Social media use and adolescent engagement in health risk behaviours: a systematic review and meta-analysis

Amrit Kaur Purba, Paul M Henery, Rachel M Thomson, Anna Pearce, Marion Henderson, S Vittal Katikireddi

Research output: Contribution to journalMeeting abstractpeer-review


Social media might influence adolescents' perceived social norms and subsequent engagement in behaviours with potentially negative effects on health (health-risk behaviours). We systematically reviewed studies investigating the relationship between social media and health-risk behaviours in adolescents (age 10–19 years).

We searched five databases (CINAHL, Embase, MEDLINE, APA PsycINFO, and SocINDEX), four preprint repositories (SSRN, SocArXic, PsyArXiv, and MedRxiv), and Google Scholar from Jan 1, 1997, to April 30, 2020, for studies reporting social media use (time spent, frequency, and exposure to health-risk behaviour content) and engagement in health-risk behaviours (PROSPERO: CRD42020179766). No geographical or language limits were applied, but only English-language studies were included, due to translation issues. Risk of bias was assessed using a modified Newcastle Ottawa Scale. We used random-effects meta-analysis; potential effect modification was explored with meta-regression and stratified analyses.

Of 13 142 hits, 84 studies (n=571 175 participants) were included (79% [66 studies] cross-sectional): 55% (46 studies) with high risk of bias, 20% (17 studies) moderate, and 25% (21 studies) low. The most commonly investigated exposure was frequency of social media use (43 studies). Binary exposure meta-analyses showed that frequent social media use (versus infrequent) was associated with increased tobacco use (OR 1·8, 95% CI 1·4–2·3; n=236 300; four studies), alcohol use (1·5, 1·4–1·6; n=208 318; six studies), drug use (1·2, 1·0–1·5; n=59 823; three studies), gambling (2·8, 2·0–4·0; n=26 537; five studies), sexual risk (1·7, 1·4–2·1; n=46 483; eight studies), anti-social behaviour (1·7, 1·4–2·0; n=53 539; four studies), and multiple risk behaviours (1·8, 1·3–2·4; n=43 571; two studies). Increased time (2·3, 1·6–3·4; n=10 831; three studies) and exposure to health-risk behaviour content (2·4, 1·3–4·7; n=14 731; five studies) was associated with increased harmful alcohol use. Heterogeneity varied across different outcomes (I2 16–98%). Sensitivity analyses showed that effect sizes were generally larger for cross-sectional studies than cohort studies. For alcohol use, anti-social, and sexual risk behaviours, effects were mostly larger in studies adjusted for pre-specified critical confounders (age, sex, and socioeconomic position) and those at low or moderate risk of bias, while for gambling and tobacco use, larger effects were found in unadjusted studies, and those with higher risk of bias.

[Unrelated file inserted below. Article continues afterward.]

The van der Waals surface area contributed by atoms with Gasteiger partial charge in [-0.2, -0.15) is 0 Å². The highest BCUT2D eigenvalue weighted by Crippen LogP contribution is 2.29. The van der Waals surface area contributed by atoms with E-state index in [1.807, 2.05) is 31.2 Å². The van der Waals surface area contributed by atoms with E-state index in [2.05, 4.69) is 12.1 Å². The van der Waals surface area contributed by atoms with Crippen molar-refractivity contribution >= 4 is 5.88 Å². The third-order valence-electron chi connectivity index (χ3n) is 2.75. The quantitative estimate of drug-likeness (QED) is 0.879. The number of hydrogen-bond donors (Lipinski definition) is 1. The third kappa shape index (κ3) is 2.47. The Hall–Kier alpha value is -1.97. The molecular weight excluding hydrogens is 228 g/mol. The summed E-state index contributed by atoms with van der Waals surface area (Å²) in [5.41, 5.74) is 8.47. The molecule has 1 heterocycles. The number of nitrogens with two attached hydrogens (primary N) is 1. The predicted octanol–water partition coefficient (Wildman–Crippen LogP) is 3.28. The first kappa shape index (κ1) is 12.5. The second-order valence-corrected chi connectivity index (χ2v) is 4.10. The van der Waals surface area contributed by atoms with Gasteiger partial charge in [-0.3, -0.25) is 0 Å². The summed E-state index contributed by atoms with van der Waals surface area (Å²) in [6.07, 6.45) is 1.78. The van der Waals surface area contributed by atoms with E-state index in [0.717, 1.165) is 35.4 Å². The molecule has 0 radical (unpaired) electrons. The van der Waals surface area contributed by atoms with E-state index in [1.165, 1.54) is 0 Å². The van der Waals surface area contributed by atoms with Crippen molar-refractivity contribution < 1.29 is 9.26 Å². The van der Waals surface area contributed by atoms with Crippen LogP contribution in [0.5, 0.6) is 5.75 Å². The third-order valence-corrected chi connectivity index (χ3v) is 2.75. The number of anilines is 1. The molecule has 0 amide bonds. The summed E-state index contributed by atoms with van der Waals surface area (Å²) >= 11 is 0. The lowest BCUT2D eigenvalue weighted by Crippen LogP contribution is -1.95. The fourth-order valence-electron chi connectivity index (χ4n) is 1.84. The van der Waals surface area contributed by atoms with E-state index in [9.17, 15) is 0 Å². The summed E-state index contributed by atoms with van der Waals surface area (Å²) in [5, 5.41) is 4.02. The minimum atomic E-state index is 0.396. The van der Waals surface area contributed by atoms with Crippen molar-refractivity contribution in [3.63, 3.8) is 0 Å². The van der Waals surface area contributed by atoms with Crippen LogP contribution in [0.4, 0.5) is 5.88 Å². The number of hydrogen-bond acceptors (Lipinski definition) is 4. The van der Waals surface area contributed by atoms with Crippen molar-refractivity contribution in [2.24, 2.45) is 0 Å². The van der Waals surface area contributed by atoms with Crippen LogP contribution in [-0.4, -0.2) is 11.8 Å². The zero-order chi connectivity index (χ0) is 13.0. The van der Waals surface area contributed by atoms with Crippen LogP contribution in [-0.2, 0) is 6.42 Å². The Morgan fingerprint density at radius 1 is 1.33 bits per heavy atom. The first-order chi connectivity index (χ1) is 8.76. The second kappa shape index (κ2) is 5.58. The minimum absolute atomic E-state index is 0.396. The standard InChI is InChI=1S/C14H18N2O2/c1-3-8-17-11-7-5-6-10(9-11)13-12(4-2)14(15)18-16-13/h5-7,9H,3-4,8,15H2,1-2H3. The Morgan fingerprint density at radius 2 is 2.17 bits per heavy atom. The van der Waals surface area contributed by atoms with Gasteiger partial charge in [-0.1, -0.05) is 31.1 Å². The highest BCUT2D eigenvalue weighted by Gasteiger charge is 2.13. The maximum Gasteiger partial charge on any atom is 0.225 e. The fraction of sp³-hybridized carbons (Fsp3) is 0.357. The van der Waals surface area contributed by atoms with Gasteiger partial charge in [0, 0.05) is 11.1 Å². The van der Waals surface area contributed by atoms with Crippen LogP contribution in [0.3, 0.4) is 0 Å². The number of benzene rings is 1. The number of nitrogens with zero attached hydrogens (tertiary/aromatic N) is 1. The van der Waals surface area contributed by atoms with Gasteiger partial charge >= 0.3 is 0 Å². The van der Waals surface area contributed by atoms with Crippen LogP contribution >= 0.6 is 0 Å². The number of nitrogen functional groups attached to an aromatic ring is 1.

Social media use is adversely associated with unhealthy adolescent behaviours, with exposure to harmful content potentially linked to increased risk. However, more robust longitudinal studies are needed. Given increasing use of social media by adolescents and targeting of social media by unhealthy commodity industries, action to mitigate risks is needed.

Medical Research Council, Chief Scientist Office, NHS Research Scotland, and Wellcome Trust.
Original languageEnglish
Pages (from-to)S93-S93
Number of pages1
JournalThe Lancet
Issue numberS93
Publication statusPublished - 26 Nov 2021


  • health risk behaviours
  • social media
  • adolescents


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